Volatile Oil Prices Accelerates New Zealand’s Renewables Development

National Economy

New Zealand is an island nation located in the South Pacific Ocean, approximately 1,300 miles southwest of Australia. New Zealand has a population of approximately 4.93  million people[1].

In 2022, New Zealand’s economy was ranked 50th in the world in gross domestic product (GDP)[2]. The country’s economy is dependent on export[3] of concentrated milk, sheep meat, goat meat, frozen beef, rough wood, butter, casein, and honey.

Environmental Policies

In 2006, New Zealand implemented the New Zealand Energy Strategy which set the goal of generating 90% of the nation’s electricity from renewable sources by 2025.

In 2016, New Zealand signed the Paris Climate Agreement[4]committing to a 30% reduction in greenhouse gas emissions by 2030, based on 2005 levels.

Power Generation Capabilities

In 2020, 100% of the people in New Zealand had access to electricity[5]. In 2021, utilities used renewable energy (80.8 %), natural gas (14.1 %)coal (3.9 %),  and oil (1.2 %) to generate electricity in New Zealand[6]. Hydropower, geothermal, and wind are the dominant types of renewable energy used to generate electricity in New Zealand.

Recent renewable energy projects in New Zealand include:

  • 600 MW Green Hydrogen Project – New Zealand company, Meridian Energy and Australian company Woodside Energy are continuing work on the Southern Green Hydrogen project on the southwestern region of the South Island of New Zealand.
  • 400 MW Solar Project – New Zealand company, Todd Generation is continuing work on the Taupō solar project at a site approximately 200 miles northeast of the nation’s capital, Wellington. The project will be built in three stages. The Taupō solar project is forecast to be completed and commissioned in 2027.
  • 168 MW Geothermal Project – New Zealand utility, Contact Energy is continuing work on the Tauhara geothermal project at a site approximately 175 miles northeast of Wellington. The project is forecast to be commissioned by year-end 2023.
  • 100 MW Energy Storage Project – French energy storage company, Saft is continuing work on the Ruakaka battery energy storage system (BESS) at a site approximately 300 miles north of The project is forecast to be commissioned by year-end 2024.
  • 24 MW Hydropower Project – British company, Hydro Developments is continuing work on the Ngakawau Hydro project which is located on the Ngakawau River in the northern section of the West Coast of the South Island of New Zealand.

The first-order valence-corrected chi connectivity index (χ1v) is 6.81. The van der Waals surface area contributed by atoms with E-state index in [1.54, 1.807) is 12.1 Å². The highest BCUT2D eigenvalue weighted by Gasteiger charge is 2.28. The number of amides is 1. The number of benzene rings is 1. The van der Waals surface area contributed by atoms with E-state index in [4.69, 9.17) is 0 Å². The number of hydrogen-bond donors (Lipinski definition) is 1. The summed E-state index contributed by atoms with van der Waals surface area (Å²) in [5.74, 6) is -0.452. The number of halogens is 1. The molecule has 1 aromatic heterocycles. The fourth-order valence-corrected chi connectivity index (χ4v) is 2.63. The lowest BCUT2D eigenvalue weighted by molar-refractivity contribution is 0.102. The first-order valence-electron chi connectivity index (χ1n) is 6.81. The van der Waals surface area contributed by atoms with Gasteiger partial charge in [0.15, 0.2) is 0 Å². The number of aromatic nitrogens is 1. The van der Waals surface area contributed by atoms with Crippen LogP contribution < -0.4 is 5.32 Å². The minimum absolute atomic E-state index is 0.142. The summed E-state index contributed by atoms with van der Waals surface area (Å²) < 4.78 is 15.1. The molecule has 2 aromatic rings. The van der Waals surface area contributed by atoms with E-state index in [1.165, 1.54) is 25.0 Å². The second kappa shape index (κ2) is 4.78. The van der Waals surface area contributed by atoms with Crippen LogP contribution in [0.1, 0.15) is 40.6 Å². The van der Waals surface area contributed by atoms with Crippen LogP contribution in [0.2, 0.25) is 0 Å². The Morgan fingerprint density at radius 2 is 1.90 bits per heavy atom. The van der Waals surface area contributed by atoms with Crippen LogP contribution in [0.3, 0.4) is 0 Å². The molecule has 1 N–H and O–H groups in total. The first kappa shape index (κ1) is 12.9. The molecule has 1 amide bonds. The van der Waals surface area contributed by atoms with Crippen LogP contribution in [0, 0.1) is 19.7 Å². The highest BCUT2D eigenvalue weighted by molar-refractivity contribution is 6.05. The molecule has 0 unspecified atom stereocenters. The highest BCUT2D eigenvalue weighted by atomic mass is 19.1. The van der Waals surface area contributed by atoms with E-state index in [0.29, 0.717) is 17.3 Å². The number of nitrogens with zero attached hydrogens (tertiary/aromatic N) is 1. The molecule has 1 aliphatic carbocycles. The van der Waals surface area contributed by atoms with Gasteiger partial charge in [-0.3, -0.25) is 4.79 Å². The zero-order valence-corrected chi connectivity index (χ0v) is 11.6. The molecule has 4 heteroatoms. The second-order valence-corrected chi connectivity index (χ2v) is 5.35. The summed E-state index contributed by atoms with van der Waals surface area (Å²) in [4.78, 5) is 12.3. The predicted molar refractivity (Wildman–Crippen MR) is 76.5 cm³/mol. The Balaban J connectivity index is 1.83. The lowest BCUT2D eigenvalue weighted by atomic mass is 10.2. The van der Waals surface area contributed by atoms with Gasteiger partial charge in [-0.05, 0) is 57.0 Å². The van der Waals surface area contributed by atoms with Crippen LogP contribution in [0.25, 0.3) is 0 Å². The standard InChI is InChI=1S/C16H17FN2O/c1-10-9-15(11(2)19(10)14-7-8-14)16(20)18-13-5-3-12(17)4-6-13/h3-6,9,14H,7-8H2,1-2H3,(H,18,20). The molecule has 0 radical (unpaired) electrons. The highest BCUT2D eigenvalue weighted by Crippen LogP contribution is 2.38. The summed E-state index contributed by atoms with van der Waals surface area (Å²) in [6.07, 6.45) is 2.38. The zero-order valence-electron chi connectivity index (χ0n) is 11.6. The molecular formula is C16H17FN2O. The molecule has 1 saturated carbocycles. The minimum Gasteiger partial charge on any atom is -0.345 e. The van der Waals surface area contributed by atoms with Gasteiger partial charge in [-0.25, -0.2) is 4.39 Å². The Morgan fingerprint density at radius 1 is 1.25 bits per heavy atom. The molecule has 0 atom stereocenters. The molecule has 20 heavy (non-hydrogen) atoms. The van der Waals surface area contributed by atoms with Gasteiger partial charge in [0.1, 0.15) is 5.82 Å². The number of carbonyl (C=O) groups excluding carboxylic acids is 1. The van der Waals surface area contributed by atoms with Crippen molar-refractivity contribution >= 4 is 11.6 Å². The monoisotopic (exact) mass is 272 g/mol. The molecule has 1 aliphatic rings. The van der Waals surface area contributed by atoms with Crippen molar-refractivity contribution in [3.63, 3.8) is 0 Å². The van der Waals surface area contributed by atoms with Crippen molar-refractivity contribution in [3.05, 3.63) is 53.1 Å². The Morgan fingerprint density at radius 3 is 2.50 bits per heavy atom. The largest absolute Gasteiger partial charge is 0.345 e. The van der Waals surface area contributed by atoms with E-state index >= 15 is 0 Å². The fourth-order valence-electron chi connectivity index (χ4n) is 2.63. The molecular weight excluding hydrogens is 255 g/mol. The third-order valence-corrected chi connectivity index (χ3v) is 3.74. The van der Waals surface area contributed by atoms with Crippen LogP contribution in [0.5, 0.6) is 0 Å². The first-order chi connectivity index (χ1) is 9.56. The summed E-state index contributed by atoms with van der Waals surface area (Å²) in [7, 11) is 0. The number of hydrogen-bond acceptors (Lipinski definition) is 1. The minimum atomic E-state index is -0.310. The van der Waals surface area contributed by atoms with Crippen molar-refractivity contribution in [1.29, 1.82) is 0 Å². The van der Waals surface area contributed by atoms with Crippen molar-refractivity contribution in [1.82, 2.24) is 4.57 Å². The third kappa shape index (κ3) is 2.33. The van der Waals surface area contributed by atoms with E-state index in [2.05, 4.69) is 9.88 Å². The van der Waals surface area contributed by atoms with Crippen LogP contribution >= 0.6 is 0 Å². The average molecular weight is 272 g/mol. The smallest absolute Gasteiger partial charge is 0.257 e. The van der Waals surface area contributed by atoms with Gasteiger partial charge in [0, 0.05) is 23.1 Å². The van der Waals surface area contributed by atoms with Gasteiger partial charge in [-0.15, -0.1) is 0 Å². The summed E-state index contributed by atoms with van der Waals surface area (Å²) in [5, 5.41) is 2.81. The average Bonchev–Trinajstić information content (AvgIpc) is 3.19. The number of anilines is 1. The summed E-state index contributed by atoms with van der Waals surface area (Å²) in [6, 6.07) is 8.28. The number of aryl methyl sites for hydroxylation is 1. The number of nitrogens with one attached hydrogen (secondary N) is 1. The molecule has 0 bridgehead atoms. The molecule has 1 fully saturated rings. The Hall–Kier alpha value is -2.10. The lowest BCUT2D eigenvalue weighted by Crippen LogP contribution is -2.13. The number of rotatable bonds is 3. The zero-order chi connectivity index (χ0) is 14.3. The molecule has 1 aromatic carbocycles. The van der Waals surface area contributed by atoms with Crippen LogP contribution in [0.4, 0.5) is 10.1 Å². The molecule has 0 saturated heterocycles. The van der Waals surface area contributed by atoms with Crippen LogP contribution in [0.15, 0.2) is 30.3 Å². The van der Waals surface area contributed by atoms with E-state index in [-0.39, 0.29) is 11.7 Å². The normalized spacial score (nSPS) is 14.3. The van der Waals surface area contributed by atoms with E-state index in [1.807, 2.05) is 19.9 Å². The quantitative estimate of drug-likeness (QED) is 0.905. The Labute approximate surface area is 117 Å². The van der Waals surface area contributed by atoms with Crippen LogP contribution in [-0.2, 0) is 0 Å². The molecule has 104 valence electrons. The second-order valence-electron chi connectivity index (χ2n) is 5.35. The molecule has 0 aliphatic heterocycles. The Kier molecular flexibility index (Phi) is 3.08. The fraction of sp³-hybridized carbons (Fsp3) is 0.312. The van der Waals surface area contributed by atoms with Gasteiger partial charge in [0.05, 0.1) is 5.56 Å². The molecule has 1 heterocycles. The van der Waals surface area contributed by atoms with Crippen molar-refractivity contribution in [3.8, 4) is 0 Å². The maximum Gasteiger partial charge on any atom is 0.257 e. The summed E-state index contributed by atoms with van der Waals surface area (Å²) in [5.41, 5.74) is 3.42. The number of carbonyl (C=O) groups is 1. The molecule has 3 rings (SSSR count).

New Zealand imports crude oil and refined petroleum for power generation, heating, and transportation. In 2020, the nation spent U.S. $1.4 Billion for crude oil and U.S. $1.34 Billion for refined petroleum, imports.

On 24 February 2022, Russia invaded Ukraine, prompting the European Union, United Kingdom, United States, Canada, Japan, South Korea, Australia, and New Zealand to place economic sanctions on Russian imports and exports. As a result, the crude oil and natural gas prices increased by over 50% from May 2021 to May 2022.

New Zealand has significant undeveloped renewable energy resources, including hydropower, offshore wind, onshore wind, geothermal, solar, and biomass. Volatile oil prices is accelerating New Zealand’s development of new renewable energy projects.


Jack Kerfoot

Website – “Our Energy Conundrum”




Jack Kerfoot is a scientist, energy expert, and author of the book FUELING AMERICA, An Insider’s Journey and articles for The Hill, one of the largest independent political news sites in the United States. He has been interviewed on over 100 radio and television stations from New York City to Los Angeles on a wide range of energy topics.

[1] New Zealand Population (2023) – World Population Review, March 16, 2023

[2] Gross Domestic Product By Country 2022 – Worldometer

[3] The Observatory of Economic Complexity (OEC) – New Zealand

[4] Carbon Brief – “2015: Tracking Country Climate Pledges”

[5] World Bank, Access To Electricity (% Population) – New Zealand

[6] Our World In Data, New Zealand: Energy Country Profile by Hanna Ritchie and Max Roser

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